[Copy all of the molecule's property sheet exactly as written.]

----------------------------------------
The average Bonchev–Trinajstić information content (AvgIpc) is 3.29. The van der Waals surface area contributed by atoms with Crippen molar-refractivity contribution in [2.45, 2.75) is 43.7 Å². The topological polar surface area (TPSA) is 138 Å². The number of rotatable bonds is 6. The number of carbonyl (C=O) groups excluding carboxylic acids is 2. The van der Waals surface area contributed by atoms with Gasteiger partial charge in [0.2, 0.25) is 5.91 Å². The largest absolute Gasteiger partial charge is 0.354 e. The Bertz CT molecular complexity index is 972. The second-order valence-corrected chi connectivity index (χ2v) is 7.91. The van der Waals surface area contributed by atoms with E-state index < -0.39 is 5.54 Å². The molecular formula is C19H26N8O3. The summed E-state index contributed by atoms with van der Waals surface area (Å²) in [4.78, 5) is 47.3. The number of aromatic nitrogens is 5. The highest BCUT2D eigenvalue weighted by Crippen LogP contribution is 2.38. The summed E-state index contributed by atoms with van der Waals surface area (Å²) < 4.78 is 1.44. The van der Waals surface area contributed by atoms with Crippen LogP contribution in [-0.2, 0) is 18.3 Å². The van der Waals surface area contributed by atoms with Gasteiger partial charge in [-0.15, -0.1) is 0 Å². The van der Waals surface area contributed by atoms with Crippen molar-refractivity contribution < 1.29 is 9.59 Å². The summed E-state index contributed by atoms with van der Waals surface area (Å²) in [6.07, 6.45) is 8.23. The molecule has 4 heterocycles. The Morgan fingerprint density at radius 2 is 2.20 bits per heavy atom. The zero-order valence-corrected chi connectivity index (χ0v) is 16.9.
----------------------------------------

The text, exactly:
The average Bonchev–Trinajstić information content (AvgIpc) is 3.29. The van der Waals surface area contributed by atoms with Crippen molar-refractivity contribution in [2.45, 2.75) is 43.7 Å². The topological polar surface area (TPSA) is 138 Å². The number of rotatable bonds is 6. The number of carbonyl (C=O) groups excluding carboxylic acids is 2. The van der Waals surface area contributed by atoms with Gasteiger partial charge in [0.2, 0.25) is 5.91 Å². The largest absolute Gasteiger partial charge is 0.354 e. The Bertz CT molecular complexity index is 972. The second-order valence-corrected chi connectivity index (χ2v) is 7.91. The van der Waals surface area contributed by atoms with E-state index < -0.39 is 5.54 Å². The molecular formula is C19H26N8O3. The summed E-state index contributed by atoms with van der Waals surface area (Å²) in [4.78, 5) is 47.3. The number of aromatic nitrogens is 5. The highest BCUT2D eigenvalue weighted by Crippen LogP contribution is 2.38. The summed E-state index contributed by atoms with van der Waals surface area (Å²) < 4.78 is 1.44. The van der Waals surface area contributed by atoms with Crippen LogP contribution in [-0.2, 0) is 18.3 Å². The van der Waals surface area contributed by atoms with Gasteiger partial charge in [-0.15, -0.1) is 0 Å². The van der Waals surface area contributed by atoms with Crippen molar-refractivity contribution < 1.29 is 9.59 Å². The summed E-state index contributed by atoms with van der Waals surface area (Å²) in [6.07, 6.45) is 8.23. The molecule has 4 heterocycles. The Morgan fingerprint density at radius 2 is 2.20 bits per heavy atom. The zero-order valence-corrected chi connectivity index (χ0v) is 16.9.